Tuesday, October 26, 2010

Why the Question of the Historical Passion is More Important to the Study of Early Christianity than the Question of the Historical Jesus

I should be one of those people who does his best to destroy Christianity. I am Jewish, my family has had a not-so-good relationship with the Church for centuries and finally, I tend not to like groups of people who think they are authorities on a subject matter merely because they were born into the field of study. Nevertheless I find the subject of Christian origins quite fascinating mostly because I think I have a unique historical perspective which allows to contribute something important to the literature.

Indeed just the fact that I knew nothing about Christianity going into my studies was immensely useful. I didn't inherited the retarded notion that someone like Jesus could be considered to be 'the Christ' merely because billions of people of European ancestry say its possible. That was a huge bullet to avoid - the authority of white people on a uniquely Jewish subject matter (i.e. whether or not Jews could have reasonably expected to believe that someone like Jesus was their awaited messiah).

This is the 'game changer.' Once you can see how unreasonable it is to argue that God (i.e. Jesus) or anyone else in the first century would have accused Jews of not accepting Jesus as their awaited messiah, you naturally start looking around for plausible explanations of Christianity. The inherited paradigm that gets passed down through the ages simply doesn't work as a model for early Christianity (it was of course terribly effective to blame Jews for rejecting Jesus in subsequent generations for propaganda purposes - this cannot be denied by anyone).

So what is the real story of the Passion? Why is this strange ritual set up where two individuals stand before Pilate and the Jews ultimately choose someone else as their king? This is the million dollar question and it is one which few people have bothered to examine because they think they already know the answer.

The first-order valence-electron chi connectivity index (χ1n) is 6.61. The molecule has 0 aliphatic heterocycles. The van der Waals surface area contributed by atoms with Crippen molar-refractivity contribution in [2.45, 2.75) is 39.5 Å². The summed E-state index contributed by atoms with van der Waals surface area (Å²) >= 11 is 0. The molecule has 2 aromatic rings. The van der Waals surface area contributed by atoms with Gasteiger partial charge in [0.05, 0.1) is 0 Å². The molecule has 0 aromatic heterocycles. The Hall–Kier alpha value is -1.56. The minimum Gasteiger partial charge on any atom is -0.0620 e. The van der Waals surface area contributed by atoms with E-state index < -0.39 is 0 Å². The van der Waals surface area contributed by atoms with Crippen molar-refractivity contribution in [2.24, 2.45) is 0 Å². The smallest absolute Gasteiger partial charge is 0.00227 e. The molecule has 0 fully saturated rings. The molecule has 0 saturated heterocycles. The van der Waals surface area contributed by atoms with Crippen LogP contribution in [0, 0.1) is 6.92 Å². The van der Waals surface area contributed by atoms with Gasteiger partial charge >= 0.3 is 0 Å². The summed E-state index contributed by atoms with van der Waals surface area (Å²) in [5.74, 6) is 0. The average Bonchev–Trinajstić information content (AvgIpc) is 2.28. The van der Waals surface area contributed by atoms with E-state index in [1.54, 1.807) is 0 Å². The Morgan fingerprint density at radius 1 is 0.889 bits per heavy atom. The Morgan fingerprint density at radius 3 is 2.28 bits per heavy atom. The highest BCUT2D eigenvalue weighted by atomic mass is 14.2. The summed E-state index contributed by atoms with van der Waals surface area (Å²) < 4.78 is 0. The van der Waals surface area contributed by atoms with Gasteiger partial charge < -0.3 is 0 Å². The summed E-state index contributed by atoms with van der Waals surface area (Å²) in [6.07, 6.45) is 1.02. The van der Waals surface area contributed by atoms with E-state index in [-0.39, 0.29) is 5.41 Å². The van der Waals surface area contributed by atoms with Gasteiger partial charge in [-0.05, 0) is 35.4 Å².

It is for this reason that I couldn't care less about whether or not Jesus is a historical person. It is clear that generations of Christians thought so - at least from the time of Polycarp's visit to Rome. Yet it is also beyond question that as Polycarp was promoting his silly idea of Jesus's immediate family and their descendants filling the highest ranks of the Jerualem Church there was a strong counterposition which said that Jesus only appeared as a man and was instead God the Father come down to earth for the first time in human history. This is the 'Marcionite position' and it represents an under-reported and under-appreciated part of the early Christian milieu that I am particularly interested in.

The Marcionites clearly did not hold Jesus to be the messiah predicted by the Jewish prophets. They didn't call him 'Christ' and instead identified him as 'Chrestos' a title which ultimately derives I believe from the Hebrew word yashar which was believed by contemporary Jews to be the root of the name Israel.